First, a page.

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Horlicks sell off heralds new era for Glaxo: Jobs cut, factories closed and key brands axed… Britain’s top female boss begins her reign

British pharmaceuticals giant GlaxoSmithKline has announced plans to sell its Horlicks drinks business in the UK and cut 320 jobs.

In its first significant move under new chief executive Emma Walmsley, the company also ditched proposals for a factory in Cumbria and revealed it was reviewing its antibiotics business, part of which could be sold.

Instead GSK committed to spending hundreds of millions of pounds on expanding manufacturing sites for respiratory and HIV medicines.

GlaxoSmithKline chief executive Emma Walmsley has announced plans to sell its Horlicks drinks business in the UK and cut 320 jobs

The move underlined Walmsley’s pledge to simplify Britain’s biggest drug-maker and focus on its strengths.

The 48-year-old mother of four took over at GSK in April, making her the most powerful woman in British business.

GSK said it would close the Slough factory that makes Horlicks and offload its sport and bodybuilding supplement firm Maxi Nutrition.

Some manufacturing at its Worthing site is also to be outsourced and plans for a new £350million factory in Ulverston, Cumbria, have been abandoned.

The overhaul will lead to the loss of 320 jobs – just under 2 per cent of its 17,000-strong workforce in Britain.

GSK is keeping hold of the Horlicks brand in India and South East Asia where the malted drink is hugely popular.

But the strategic review of its antibiotics business could end in further disposals – including the sale of a factory it already owns in Ulverston as well as sites at Barnard Castle in the North East and Verona in Italy.

GSK stressed none of the decisions were linked to the UK’s impending exit from the European Union.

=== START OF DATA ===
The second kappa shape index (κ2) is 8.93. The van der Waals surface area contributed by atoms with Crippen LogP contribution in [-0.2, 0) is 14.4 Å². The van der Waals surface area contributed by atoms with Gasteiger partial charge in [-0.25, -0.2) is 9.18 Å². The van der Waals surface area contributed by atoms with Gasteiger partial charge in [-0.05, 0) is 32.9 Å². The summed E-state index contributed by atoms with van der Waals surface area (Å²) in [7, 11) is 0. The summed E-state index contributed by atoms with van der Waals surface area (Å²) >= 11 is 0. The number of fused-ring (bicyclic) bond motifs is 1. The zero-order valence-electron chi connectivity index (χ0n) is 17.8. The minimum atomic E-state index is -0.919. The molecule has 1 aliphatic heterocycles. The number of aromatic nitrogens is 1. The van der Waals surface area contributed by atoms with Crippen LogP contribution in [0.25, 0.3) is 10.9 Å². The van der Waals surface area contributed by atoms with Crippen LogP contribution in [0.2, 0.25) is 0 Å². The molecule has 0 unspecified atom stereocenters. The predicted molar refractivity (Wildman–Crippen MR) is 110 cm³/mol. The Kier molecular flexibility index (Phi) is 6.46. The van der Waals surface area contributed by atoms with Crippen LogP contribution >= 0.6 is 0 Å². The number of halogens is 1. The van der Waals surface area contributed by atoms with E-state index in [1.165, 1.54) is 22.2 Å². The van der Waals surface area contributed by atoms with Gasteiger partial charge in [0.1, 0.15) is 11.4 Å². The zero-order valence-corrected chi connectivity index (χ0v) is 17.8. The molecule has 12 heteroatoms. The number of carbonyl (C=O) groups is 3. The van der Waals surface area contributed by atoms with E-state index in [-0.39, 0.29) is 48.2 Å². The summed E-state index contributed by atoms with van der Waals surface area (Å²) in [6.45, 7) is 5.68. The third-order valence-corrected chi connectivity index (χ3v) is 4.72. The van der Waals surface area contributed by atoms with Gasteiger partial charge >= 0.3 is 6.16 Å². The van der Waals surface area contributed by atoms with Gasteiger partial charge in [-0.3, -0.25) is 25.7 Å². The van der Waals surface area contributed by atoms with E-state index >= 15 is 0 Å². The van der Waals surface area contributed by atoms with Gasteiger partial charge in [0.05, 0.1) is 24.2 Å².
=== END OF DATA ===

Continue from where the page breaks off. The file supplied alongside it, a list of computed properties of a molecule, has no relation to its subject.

Roger Connor, GSK’s president of global manufacturing and supply, said: ‘We have a substantial manufacturing presence in the UK and continue to support the network with new investment.

At the same time, we have had to make some decisions which we know will cause uncertainty for some of our employees.’

Global affairs president Philip Thomson added: ‘We are continuing to invest in science and our core businesses in the UK and we continue to see it as an attractive place for the life sciences industry.’

Following the announcement, shares in GSK closed up 0.7 per cent, or 10.5p, at 1610.5p.

Walmsley said in April that she planned to put the development of blockbuster drugs at the heart of the FTSE 100 firm’s future.

She wants to return to its glory days of science and innovation, which in the past saw it produce leading asthma drug Advair.

She is expected to outline more of her vision when the company’s second-quarter results are posted next week.

Her approach marks a change of direction for GSK, which under previous boss Sir Andrew Witty built up consumer health and vaccine units alongside its core pharmaceuticals. It has, however, struggled to deliver decent returns to investors for about five years.

Household goods giant Reckitt Benckiser has agreed to sell food brands including French’s mustard to the maker of Schwartz spices for £3.2billion.

US group McCormick fought off a number of rival bidders to secure the British firm’s food business in a move that will propel it to the number one position in America’s condiments market.